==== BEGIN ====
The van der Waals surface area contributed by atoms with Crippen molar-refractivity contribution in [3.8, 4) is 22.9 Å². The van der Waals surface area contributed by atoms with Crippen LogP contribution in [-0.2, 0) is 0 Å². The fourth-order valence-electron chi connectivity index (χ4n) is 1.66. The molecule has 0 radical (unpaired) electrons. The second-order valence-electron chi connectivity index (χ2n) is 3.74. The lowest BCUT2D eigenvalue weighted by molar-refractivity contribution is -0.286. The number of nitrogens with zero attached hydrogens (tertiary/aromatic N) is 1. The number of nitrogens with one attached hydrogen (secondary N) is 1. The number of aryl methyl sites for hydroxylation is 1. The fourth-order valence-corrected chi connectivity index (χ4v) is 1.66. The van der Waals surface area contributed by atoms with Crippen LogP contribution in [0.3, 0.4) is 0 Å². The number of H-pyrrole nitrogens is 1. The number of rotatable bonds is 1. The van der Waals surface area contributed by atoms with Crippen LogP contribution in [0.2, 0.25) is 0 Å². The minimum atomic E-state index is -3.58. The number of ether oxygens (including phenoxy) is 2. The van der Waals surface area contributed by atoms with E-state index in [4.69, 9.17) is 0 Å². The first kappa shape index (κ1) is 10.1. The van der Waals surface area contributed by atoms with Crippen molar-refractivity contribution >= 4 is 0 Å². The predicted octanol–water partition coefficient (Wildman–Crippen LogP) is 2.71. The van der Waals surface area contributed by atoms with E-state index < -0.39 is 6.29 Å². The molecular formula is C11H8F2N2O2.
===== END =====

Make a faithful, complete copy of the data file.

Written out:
The van der Waals surface area contributed by atoms with Crippen molar-refractivity contribution in [3.8, 4) is 22.9 Å². The van der Waals surface area contributed by atoms with Crippen LogP contribution in [-0.2, 0) is 0 Å². The fourth-order valence-electron chi connectivity index (χ4n) is 1.66. The molecule has 0 radical (unpaired) electrons. The second-order valence-electron chi connectivity index (χ2n) is 3.74. The lowest BCUT2D eigenvalue weighted by molar-refractivity contribution is -0.286. The number of nitrogens with zero attached hydrogens (tertiary/aromatic N) is 1. The number of nitrogens with one attached hydrogen (secondary N) is 1. The number of aryl methyl sites for hydroxylation is 1. The fourth-order valence-corrected chi connectivity index (χ4v) is 1.66. The van der Waals surface area contributed by atoms with Crippen LogP contribution in [0.3, 0.4) is 0 Å². The number of H-pyrrole nitrogens is 1. The number of rotatable bonds is 1. The van der Waals surface area contributed by atoms with Crippen LogP contribution in [0.2, 0.25) is 0 Å². The minimum atomic E-state index is -3.58. The number of ether oxygens (including phenoxy) is 2. The van der Waals surface area contributed by atoms with E-state index in [4.69, 9.17) is 0 Å². The first kappa shape index (κ1) is 10.1. The van der Waals surface area contributed by atoms with Crippen molar-refractivity contribution >= 4 is 0 Å². The predicted octanol–water partition coefficient (Wildman–Crippen LogP) is 2.71. The van der Waals surface area contributed by atoms with E-state index < -0.39 is 6.29 Å². The molecular formula is C11H8F2N2O2.